Home is where the heart is but your heart had to roam. Drifting over bridges never to return.
The road to Luskentyre.
Taransay at sunset.
Rock pools, Luskentyre.
Inquisitive flock at dawn.
Fear is dark but my love is a lantern shining up like coins in a fountain.
Hey Bruce, untie my noose.
The Sound of Taransay.
Theres a sad old sea but my love is an island. Wild and free like the hills in the highlands.
Teardrops just keep falling. My heart just keeps calling. Love. Will bring us back together. Forever.
Sing me something new. Dont you know. The cold and wind and rain dont know. They only seem to come and go away.
Hey you, we just got this started. You cant end this now.
I want to tell you a story. The only way that I can. I am just replacing a man that came before me. One day the world is going to see another man replacing me. Thats just the way its got to be.
Everything is open. Nothing is set in stone. Rivers turn to ocean. Oceans tide you home.
Forth road and railway bridges, Queensferry, Fife, West Lothian, Scotland, UK
Gylen Castle on Kerrera, Scotland.
Hutcheson's Monument on the Isle of Kerrera at sunset.
Eilean Musdile lighthouse on Lismore.
Prints from £29.
Point Lynas Lighthouse, Llaneilian, Anglesey, Wales.
I love making photographs by the sea. There's something that focuses the mind that I don't find anywhere else. Something to do with the tranquility of the surroundings juxtaposed with the audio bombardment of the sea as it pounds the rocks relentlessly or the sound of waves gently lapping on the sandy beach as though it were caressing it with a gentle kiss time after time. On a beach or shoreline, the sound of the sea and the wind combined can make one feel completely alone even in a throng of others, forced into one's own inner mind and contemplate one's own insignificance faced with such an almighty force.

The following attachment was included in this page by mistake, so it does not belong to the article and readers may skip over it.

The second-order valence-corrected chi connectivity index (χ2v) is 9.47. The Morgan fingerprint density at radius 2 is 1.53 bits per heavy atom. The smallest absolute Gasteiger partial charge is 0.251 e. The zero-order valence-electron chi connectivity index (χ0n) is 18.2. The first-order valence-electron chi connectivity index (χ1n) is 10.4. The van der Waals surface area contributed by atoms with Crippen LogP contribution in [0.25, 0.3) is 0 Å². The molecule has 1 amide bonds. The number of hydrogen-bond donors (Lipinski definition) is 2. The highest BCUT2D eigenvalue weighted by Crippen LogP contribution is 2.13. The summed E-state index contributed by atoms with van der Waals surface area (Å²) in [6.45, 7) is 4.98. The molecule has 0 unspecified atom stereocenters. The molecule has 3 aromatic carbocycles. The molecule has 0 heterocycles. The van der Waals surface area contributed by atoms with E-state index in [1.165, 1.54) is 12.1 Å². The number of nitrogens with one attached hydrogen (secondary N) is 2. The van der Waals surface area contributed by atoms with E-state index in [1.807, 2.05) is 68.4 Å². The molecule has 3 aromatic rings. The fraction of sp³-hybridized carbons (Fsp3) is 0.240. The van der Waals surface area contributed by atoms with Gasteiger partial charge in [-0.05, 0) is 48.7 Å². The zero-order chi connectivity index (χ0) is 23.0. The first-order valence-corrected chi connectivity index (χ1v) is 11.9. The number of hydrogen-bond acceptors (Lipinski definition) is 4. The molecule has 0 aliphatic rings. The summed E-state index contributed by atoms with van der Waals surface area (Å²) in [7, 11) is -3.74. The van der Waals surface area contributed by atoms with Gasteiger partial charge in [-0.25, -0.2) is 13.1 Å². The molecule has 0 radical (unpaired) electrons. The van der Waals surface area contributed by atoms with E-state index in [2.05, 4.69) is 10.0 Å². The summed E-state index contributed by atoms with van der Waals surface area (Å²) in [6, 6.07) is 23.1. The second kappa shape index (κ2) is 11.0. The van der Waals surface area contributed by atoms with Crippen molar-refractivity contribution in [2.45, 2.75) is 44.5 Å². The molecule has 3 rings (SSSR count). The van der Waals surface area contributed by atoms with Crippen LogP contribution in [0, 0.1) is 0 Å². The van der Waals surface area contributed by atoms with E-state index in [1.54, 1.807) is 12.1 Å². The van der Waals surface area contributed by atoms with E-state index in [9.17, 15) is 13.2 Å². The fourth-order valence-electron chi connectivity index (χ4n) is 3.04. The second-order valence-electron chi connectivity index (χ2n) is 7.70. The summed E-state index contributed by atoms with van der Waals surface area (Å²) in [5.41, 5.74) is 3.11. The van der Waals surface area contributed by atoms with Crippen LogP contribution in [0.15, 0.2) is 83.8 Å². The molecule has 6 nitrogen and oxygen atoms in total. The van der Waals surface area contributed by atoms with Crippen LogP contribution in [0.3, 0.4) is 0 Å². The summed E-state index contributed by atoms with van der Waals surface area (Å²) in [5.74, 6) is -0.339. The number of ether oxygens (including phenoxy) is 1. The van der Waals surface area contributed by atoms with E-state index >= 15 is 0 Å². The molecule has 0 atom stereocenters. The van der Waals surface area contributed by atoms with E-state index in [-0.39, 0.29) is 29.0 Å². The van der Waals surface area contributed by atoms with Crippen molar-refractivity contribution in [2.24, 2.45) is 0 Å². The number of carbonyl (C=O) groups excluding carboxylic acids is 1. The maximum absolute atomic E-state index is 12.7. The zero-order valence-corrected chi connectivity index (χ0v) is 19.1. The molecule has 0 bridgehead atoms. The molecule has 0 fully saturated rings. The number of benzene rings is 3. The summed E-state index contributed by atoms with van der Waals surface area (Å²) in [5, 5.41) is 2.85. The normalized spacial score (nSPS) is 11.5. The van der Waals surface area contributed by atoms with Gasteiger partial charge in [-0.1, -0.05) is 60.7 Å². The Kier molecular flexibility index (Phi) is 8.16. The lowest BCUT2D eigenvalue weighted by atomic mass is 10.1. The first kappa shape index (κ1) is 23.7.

A long exposure of the sun setting over Rhosneigr beach with rocks in the foreground.
Made one cold February evening on the beach at the foot of the holiday home we regularly use in Anglesey whilst my wife and brother-in-law cooked up a storm. Roast beef with all the trimmings for 10 hungry mouths if I recall. The conditions were near perfect though the tide was so far out that I did struggle to find a composition that I was happy with. The conditions were changing so quickly that I found myself getting really rather worked up at my inability to find a good photograph. Eventually, and only just in the nick of time, I settled on this one. Which was just as well because within mere minutes of making this, the light had gone and the sky had lost all of its colour.
I love lighthouses. They’re generally in such remote spots that peace and quiet are a given. Neist Point is no different. Access to the lighthouse itself is a climb down a steep flight of steps, a rather hairy descent in a stiff wind. Far easier though often much squelchier to climb up to the vantage point at the top of the hill where you can shoot down on it and get the whole of the peninsula in the shot with the lighthouse at the very far end. This particular morning, the wind was blowing hard from behind me. I shuffled down the hillside a few feet to try and get out of the wind a little and avoid being blown into the North Sea several hundred feet below and waited for the sun to appear, whilst desperately trying not to sit in sheep sh*t.
Brunnhorn & Vesturhorn.
The scenery on Iceland is absolutely spectacular and there are more waterfalls than you can shake a stick at. As a famous photographer once said (I forget who. It might’ve been Jim Richardson) “If you want to take better pictures, stand in front of better stuff”. So here I was in front of some jaw-droppingly beautiful stuff and snapping away to my heart’s content. This particular excursion to Vesturhorn was notable because the wind and rain had finally subsided for a few hours. The jet black sand was unlike anything I have ever seen before and whilst I waited and waited for the cloud over the mountains to shift and reveal the peaks, it became quite apparent that it just wasn’t going to happen.
The Sun Voyager scultpure at sunrise in Rekyavik